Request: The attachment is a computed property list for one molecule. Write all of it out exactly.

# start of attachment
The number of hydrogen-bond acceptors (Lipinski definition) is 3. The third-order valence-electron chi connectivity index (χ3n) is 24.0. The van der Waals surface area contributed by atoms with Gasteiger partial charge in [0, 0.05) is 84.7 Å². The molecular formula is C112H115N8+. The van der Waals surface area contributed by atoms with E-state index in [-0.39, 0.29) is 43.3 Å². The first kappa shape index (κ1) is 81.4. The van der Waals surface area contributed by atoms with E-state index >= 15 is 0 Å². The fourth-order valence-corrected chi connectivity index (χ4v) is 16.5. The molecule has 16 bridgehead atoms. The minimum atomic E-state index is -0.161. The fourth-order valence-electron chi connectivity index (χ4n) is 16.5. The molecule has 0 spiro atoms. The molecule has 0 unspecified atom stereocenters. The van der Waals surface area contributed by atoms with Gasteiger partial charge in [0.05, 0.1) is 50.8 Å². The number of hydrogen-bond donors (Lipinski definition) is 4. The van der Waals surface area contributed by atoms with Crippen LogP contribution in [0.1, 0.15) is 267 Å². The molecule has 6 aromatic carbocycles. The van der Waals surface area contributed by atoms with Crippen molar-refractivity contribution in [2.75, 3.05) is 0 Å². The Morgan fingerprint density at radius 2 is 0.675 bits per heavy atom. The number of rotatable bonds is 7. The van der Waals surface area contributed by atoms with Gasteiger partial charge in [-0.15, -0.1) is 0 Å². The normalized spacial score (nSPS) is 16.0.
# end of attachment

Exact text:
The number of hydrogen-bond acceptors (Lipinski definition) is 3. The third-order valence-electron chi connectivity index (χ3n) is 24.0. The van der Waals surface area contributed by atoms with Gasteiger partial charge in [0, 0.05) is 84.7 Å². The molecular formula is C112H115N8+. The van der Waals surface area contributed by atoms with E-state index in [-0.39, 0.29) is 43.3 Å². The first kappa shape index (κ1) is 81.4. The van der Waals surface area contributed by atoms with E-state index >= 15 is 0 Å². The fourth-order valence-corrected chi connectivity index (χ4v) is 16.5. The molecule has 16 bridgehead atoms. The minimum atomic E-state index is -0.161. The fourth-order valence-electron chi connectivity index (χ4n) is 16.5. The molecule has 0 spiro atoms. The molecule has 0 unspecified atom stereocenters. The van der Waals surface area contributed by atoms with Gasteiger partial charge in [0.05, 0.1) is 50.8 Å². The number of hydrogen-bond donors (Lipinski definition) is 4. The van der Waals surface area contributed by atoms with Crippen LogP contribution in [0.1, 0.15) is 267 Å². The molecule has 6 aromatic carbocycles. The van der Waals surface area contributed by atoms with Crippen molar-refractivity contribution in [2.75, 3.05) is 0 Å². The Morgan fingerprint density at radius 2 is 0.675 bits per heavy atom. The number of rotatable bonds is 7. The van der Waals surface area contributed by atoms with Gasteiger partial charge in [-0.15, -0.1) is 0 Å². The normalized spacial score (nSPS) is 16.0.